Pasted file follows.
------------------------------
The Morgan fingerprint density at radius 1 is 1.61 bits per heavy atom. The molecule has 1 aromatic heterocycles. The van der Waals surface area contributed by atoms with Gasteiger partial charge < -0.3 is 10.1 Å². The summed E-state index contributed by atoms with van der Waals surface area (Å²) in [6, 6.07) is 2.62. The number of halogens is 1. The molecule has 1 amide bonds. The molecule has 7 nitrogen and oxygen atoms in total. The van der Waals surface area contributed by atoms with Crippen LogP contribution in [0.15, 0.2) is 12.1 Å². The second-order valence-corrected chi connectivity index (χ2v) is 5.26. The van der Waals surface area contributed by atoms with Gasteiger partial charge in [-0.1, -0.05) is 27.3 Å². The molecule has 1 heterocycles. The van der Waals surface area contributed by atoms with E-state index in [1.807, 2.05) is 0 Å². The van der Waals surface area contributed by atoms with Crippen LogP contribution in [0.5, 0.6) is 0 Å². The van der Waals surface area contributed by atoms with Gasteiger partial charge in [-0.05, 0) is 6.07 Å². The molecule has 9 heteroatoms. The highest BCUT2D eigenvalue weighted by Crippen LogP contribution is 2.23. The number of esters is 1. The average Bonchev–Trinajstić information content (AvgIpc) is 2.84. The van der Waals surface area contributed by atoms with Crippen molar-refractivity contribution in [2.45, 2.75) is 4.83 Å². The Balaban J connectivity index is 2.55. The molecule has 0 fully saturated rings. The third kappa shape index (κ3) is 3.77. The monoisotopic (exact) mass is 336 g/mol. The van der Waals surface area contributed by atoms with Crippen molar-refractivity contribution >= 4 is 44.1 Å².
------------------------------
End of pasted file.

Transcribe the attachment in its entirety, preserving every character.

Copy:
The Morgan fingerprint density at radius 1 is 1.61 bits per heavy atom. The molecule has 1 aromatic heterocycles. The van der Waals surface area contributed by atoms with Gasteiger partial charge < -0.3 is 10.1 Å². The summed E-state index contributed by atoms with van der Waals surface area (Å²) in [6, 6.07) is 2.62. The number of halogens is 1. The molecule has 1 amide bonds. The molecule has 7 nitrogen and oxygen atoms in total. The van der Waals surface area contributed by atoms with Crippen LogP contribution in [0.15, 0.2) is 12.1 Å². The second-order valence-corrected chi connectivity index (χ2v) is 5.26. The van der Waals surface area contributed by atoms with Gasteiger partial charge in [-0.1, -0.05) is 27.3 Å². The molecule has 1 heterocycles. The van der Waals surface area contributed by atoms with E-state index in [1.807, 2.05) is 0 Å². The van der Waals surface area contributed by atoms with Crippen LogP contribution in [0.5, 0.6) is 0 Å². The van der Waals surface area contributed by atoms with Gasteiger partial charge in [-0.05, 0) is 6.07 Å². The molecule has 9 heteroatoms. The highest BCUT2D eigenvalue weighted by Crippen LogP contribution is 2.23. The number of esters is 1. The average Bonchev–Trinajstić information content (AvgIpc) is 2.84. The van der Waals surface area contributed by atoms with Crippen molar-refractivity contribution in [2.45, 2.75) is 4.83 Å². The Balaban J connectivity index is 2.55. The molecule has 0 fully saturated rings. The third kappa shape index (κ3) is 3.77. The monoisotopic (exact) mass is 336 g/mol. The van der Waals surface area contributed by atoms with Crippen molar-refractivity contribution >= 4 is 44.1 Å².